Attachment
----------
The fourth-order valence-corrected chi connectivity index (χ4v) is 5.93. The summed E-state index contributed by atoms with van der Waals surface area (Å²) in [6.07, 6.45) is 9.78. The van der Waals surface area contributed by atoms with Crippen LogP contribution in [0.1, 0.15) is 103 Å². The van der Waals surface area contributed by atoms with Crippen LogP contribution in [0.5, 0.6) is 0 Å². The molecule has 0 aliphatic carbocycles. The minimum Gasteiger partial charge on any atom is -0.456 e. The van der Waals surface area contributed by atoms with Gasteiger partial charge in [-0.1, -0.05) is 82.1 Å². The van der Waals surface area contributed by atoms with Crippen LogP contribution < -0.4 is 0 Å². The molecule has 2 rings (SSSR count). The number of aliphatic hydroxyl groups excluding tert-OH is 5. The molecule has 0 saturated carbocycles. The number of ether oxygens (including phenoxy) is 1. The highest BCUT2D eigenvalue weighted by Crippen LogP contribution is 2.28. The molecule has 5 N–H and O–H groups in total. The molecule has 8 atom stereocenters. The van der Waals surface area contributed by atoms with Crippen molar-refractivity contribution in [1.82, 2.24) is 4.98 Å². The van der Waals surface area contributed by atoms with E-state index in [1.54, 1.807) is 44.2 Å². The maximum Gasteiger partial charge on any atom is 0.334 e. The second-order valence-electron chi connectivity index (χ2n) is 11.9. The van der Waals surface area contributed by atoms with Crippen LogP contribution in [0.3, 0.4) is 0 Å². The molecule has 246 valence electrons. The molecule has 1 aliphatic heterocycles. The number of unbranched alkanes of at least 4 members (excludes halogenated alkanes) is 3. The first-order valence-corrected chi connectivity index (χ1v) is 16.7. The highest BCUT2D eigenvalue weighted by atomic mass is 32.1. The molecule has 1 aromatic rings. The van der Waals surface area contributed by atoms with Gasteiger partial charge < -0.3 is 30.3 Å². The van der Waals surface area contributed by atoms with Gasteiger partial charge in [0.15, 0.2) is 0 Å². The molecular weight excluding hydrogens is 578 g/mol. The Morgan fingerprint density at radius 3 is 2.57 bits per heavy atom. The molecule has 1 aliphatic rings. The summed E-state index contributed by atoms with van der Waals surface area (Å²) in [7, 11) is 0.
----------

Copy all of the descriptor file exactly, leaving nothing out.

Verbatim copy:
The fourth-order valence-corrected chi connectivity index (χ4v) is 5.93. The summed E-state index contributed by atoms with van der Waals surface area (Å²) in [6.07, 6.45) is 9.78. The van der Waals surface area contributed by atoms with Crippen LogP contribution in [0.1, 0.15) is 103 Å². The van der Waals surface area contributed by atoms with Crippen LogP contribution in [0.5, 0.6) is 0 Å². The molecule has 0 aliphatic carbocycles. The minimum Gasteiger partial charge on any atom is -0.456 e. The van der Waals surface area contributed by atoms with Gasteiger partial charge in [-0.1, -0.05) is 82.1 Å². The van der Waals surface area contributed by atoms with Crippen LogP contribution < -0.4 is 0 Å². The molecule has 2 rings (SSSR count). The number of aliphatic hydroxyl groups excluding tert-OH is 5. The molecule has 0 saturated carbocycles. The number of ether oxygens (including phenoxy) is 1. The highest BCUT2D eigenvalue weighted by Crippen LogP contribution is 2.28. The molecule has 5 N–H and O–H groups in total. The molecule has 8 atom stereocenters. The van der Waals surface area contributed by atoms with Crippen molar-refractivity contribution in [1.82, 2.24) is 4.98 Å². The van der Waals surface area contributed by atoms with E-state index in [1.54, 1.807) is 44.2 Å². The maximum Gasteiger partial charge on any atom is 0.334 e. The second-order valence-electron chi connectivity index (χ2n) is 11.9. The van der Waals surface area contributed by atoms with Crippen LogP contribution in [0.3, 0.4) is 0 Å². The molecule has 246 valence electrons. The molecule has 1 aliphatic heterocycles. The number of unbranched alkanes of at least 4 members (excludes halogenated alkanes) is 3. The first-order valence-corrected chi connectivity index (χ1v) is 16.7. The highest BCUT2D eigenvalue weighted by atomic mass is 32.1. The molecule has 1 aromatic rings. The van der Waals surface area contributed by atoms with Gasteiger partial charge < -0.3 is 30.3 Å². The van der Waals surface area contributed by atoms with Gasteiger partial charge in [0.15, 0.2) is 0 Å². The molecular weight excluding hydrogens is 578 g/mol. The Morgan fingerprint density at radius 3 is 2.57 bits per heavy atom. The molecule has 1 aliphatic rings. The summed E-state index contributed by atoms with van der Waals surface area (Å²) in [7, 11) is 0.